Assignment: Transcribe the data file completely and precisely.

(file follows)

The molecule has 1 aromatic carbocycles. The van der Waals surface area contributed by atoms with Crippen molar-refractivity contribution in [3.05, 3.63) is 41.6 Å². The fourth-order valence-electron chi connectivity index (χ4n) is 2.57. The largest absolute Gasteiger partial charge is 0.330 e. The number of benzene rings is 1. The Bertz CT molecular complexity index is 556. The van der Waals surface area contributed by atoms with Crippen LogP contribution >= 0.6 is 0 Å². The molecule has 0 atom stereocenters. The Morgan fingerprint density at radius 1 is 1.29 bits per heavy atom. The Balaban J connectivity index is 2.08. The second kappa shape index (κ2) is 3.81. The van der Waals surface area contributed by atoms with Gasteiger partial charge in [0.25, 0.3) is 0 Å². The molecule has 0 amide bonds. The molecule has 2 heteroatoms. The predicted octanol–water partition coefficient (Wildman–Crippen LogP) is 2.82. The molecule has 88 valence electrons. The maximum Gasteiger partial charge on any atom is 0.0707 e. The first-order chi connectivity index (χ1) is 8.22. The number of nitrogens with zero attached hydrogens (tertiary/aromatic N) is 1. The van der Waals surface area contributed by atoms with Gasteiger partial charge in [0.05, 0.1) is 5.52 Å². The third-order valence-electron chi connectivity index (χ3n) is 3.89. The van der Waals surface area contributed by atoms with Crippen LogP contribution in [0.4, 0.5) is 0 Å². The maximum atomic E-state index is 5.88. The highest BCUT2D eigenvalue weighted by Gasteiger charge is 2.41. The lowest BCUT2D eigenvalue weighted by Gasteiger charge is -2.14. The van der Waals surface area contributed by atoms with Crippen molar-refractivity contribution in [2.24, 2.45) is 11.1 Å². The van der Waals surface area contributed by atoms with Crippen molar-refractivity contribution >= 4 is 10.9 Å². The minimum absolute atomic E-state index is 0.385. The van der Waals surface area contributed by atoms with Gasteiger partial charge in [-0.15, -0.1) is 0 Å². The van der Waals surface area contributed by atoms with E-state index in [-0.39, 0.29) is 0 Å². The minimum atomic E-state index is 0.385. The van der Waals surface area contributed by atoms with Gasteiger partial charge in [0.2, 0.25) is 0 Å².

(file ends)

The molecule has 1 aromatic carbocycles. The van der Waals surface area contributed by atoms with Crippen molar-refractivity contribution in [3.05, 3.63) is 41.6 Å². The fourth-order valence-electron chi connectivity index (χ4n) is 2.57. The largest absolute Gasteiger partial charge is 0.330 e. The number of benzene rings is 1. The Bertz CT molecular complexity index is 556. The van der Waals surface area contributed by atoms with Crippen LogP contribution >= 0.6 is 0 Å². The molecule has 0 atom stereocenters. The Morgan fingerprint density at radius 1 is 1.29 bits per heavy atom. The Balaban J connectivity index is 2.08. The second kappa shape index (κ2) is 3.81. The van der Waals surface area contributed by atoms with Gasteiger partial charge in [0.25, 0.3) is 0 Å². The molecule has 0 amide bonds. The molecule has 2 heteroatoms. The predicted octanol–water partition coefficient (Wildman–Crippen LogP) is 2.82. The molecule has 88 valence electrons. The maximum Gasteiger partial charge on any atom is 0.0707 e. The first-order chi connectivity index (χ1) is 8.22. The number of nitrogens with zero attached hydrogens (tertiary/aromatic N) is 1. The van der Waals surface area contributed by atoms with Gasteiger partial charge in [0.05, 0.1) is 5.52 Å². The third-order valence-electron chi connectivity index (χ3n) is 3.89. The van der Waals surface area contributed by atoms with Crippen LogP contribution in [0.4, 0.5) is 0 Å². The maximum atomic E-state index is 5.88. The highest BCUT2D eigenvalue weighted by Gasteiger charge is 2.41. The lowest BCUT2D eigenvalue weighted by Gasteiger charge is -2.14. The van der Waals surface area contributed by atoms with Crippen molar-refractivity contribution in [2.24, 2.45) is 11.1 Å². The van der Waals surface area contributed by atoms with Crippen molar-refractivity contribution >= 4 is 10.9 Å². The minimum absolute atomic E-state index is 0.385. The van der Waals surface area contributed by atoms with Gasteiger partial charge in [-0.15, -0.1) is 0 Å². The van der Waals surface area contributed by atoms with E-state index in [-0.39, 0.29) is 0 Å². The minimum atomic E-state index is 0.385. The van der Waals surface area contributed by atoms with Gasteiger partial charge in [0.2, 0.25) is 0 Å².